Conventional Wisdom: Florida GOP Dishes Up Victory Talk
FlaglerLive | August 30, 2012
Florida delegates to the Republican National Convention dined on French toast Thursday morning. But it might as well have been big slabs of red meat.
With the convention in its final day and the GOP trying to fire up the faithful for the November elections, delegates heard from a parade of national conservative figures that could make Fox News blush: Congressman Allen West, former United Nations ambassador John Bolton, New Jersey Gov. Chris Christie and former House Speaker Newt Gingrich.
The quartet touched on a variety of hot-button issues — foreign policy, energy and shrinking government, among others — but the speeches largely boiled down to the same idea. Elect Mitt Romney. Defeat President Obama.
Christie, who gave a keynote convention speech Tuesday night, said Republicans need to aggressively make the case for Romney, instead of simply arguing against Obama.
“Our problems are too big to be playing charades,” Christie said. “Our problems are too big to be sending smoke signals. Our problems are too big for the old political games of the past.”
West, whose provocative statements have drawn widespread attention since he got elected in 2010 in South Florida, also tried to drive home what he described as the “criticality” of the state in the presidential race.
“No one can win the presidency without the electoral votes, without this great state,” said West, who is being challenged by Democrat Patrick Murphy this fall in a district that includes parts of Palm Beach, Martin and St. Lucie counties.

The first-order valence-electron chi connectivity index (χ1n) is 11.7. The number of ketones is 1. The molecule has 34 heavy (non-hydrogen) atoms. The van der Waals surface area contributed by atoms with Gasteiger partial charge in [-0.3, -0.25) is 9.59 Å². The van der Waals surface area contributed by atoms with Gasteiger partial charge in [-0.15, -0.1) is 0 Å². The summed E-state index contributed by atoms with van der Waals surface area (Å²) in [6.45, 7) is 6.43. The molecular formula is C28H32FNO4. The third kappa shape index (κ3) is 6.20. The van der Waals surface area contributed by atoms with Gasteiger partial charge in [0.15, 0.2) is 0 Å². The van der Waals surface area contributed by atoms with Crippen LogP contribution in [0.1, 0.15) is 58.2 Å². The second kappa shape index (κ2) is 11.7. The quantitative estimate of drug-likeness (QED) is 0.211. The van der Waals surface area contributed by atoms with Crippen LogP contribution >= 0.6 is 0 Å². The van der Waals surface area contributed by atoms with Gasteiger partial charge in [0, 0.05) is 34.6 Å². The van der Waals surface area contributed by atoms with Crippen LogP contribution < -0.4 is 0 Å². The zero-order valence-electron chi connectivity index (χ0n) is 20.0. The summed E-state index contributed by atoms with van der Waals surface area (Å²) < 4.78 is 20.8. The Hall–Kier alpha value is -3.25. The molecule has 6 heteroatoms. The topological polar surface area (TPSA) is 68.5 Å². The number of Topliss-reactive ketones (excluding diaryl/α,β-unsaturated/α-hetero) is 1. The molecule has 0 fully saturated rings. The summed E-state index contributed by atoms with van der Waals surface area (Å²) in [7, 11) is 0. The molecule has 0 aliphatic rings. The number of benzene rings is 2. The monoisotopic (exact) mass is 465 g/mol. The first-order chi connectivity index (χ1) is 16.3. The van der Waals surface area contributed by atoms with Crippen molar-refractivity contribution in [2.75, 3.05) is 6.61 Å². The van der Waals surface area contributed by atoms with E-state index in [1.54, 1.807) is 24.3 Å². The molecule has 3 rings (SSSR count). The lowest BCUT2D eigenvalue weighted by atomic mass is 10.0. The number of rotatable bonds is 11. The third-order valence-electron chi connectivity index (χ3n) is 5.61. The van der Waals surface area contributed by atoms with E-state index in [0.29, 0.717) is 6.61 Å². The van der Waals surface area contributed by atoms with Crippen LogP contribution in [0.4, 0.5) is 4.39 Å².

Republican activists are clearly united in their desire to oust Obama, a point that has been made in gathering after gathering during the convention. But with Romney speaking to the convention Thursday night, perhaps a bigger question is how excited party loyalists are about his candidacy — and whether they will be able to convince crucial swing voters to back the former Massachusetts governor.
Later Thursday, Republican pollster Jim McLaughlin told delegates that his surveys of likely voters show Republicans are solidly behind Romney. But he also cautioned that a significant number of other Florida voters could still be persuaded to support either candidate.
“The map does not add up for us if we don’t win Florida (and) we don’t win Ohio,” McLaughlin said.
The Obama campaign contends that Republicans are using the Tampa convention to distort the president’s positions. It posted a note Thursday on its website from 2004 Democratic presidential nominee John Kerry, who said this year’s election is different because “the other side doesn’t have to wait for an outside group to come along with false attacks.”
“If you tune into the convention, you’ll see that Mitt Romney and his allies have no qualms about misleading voters if it means defeating President Obama,” Kerry said in the statement, which was part of a fund-raising effort.
During the breakfast gathering, West, Bolton, Christie and Gingrich touched on several issues to try to argue that Romney should replace Obama.
Bolton said the country needs a president who is “proud of the United States of America, and you need a president who believes in American exceptionalism.” He also criticized Obama for his foreign policy dealing with countries such as Iran and Israel.
“You can bet the first thing he would like to do (if re-elected) is lift the embargo against Cuba,” said Bolton, who served as U.N. ambassador under former President George W. Bush.
Gingrich, who unsuccessfully sought the Republican presidential nomination this year, discussed energy issues. He also said Republicans can “win on the facts” of such issues this fall.
“We have a chance in November to win a crushing, decisive election,” Gingrich said.
–Jim Saunders, News Service of Florida